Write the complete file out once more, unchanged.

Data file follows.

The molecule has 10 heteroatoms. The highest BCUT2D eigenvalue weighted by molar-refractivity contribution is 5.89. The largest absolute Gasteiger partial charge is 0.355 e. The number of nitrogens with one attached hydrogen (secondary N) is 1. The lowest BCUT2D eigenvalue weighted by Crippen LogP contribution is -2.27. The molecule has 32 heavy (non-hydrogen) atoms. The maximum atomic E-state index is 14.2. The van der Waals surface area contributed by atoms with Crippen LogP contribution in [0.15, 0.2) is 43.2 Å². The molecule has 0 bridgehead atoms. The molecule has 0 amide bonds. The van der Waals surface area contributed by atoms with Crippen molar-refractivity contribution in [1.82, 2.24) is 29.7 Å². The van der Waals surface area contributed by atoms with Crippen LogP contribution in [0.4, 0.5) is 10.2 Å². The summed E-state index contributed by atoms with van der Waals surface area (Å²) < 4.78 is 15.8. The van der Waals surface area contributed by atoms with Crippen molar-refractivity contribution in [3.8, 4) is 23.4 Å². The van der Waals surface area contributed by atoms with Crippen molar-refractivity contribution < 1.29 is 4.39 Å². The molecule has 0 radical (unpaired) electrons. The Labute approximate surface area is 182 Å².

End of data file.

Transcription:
The molecule has 10 heteroatoms. The highest BCUT2D eigenvalue weighted by molar-refractivity contribution is 5.89. The largest absolute Gasteiger partial charge is 0.355 e. The number of nitrogens with one attached hydrogen (secondary N) is 1. The lowest BCUT2D eigenvalue weighted by Crippen LogP contribution is -2.27. The molecule has 32 heavy (non-hydrogen) atoms. The maximum atomic E-state index is 14.2. The van der Waals surface area contributed by atoms with Crippen LogP contribution in [0.15, 0.2) is 43.2 Å². The molecule has 0 bridgehead atoms. The molecule has 0 amide bonds. The van der Waals surface area contributed by atoms with Crippen molar-refractivity contribution in [1.82, 2.24) is 29.7 Å². The van der Waals surface area contributed by atoms with Crippen LogP contribution in [0.4, 0.5) is 10.2 Å². The summed E-state index contributed by atoms with van der Waals surface area (Å²) < 4.78 is 15.8. The van der Waals surface area contributed by atoms with Crippen molar-refractivity contribution in [3.8, 4) is 23.4 Å². The van der Waals surface area contributed by atoms with Crippen molar-refractivity contribution < 1.29 is 4.39 Å². The molecule has 0 radical (unpaired) electrons. The Labute approximate surface area is 182 Å².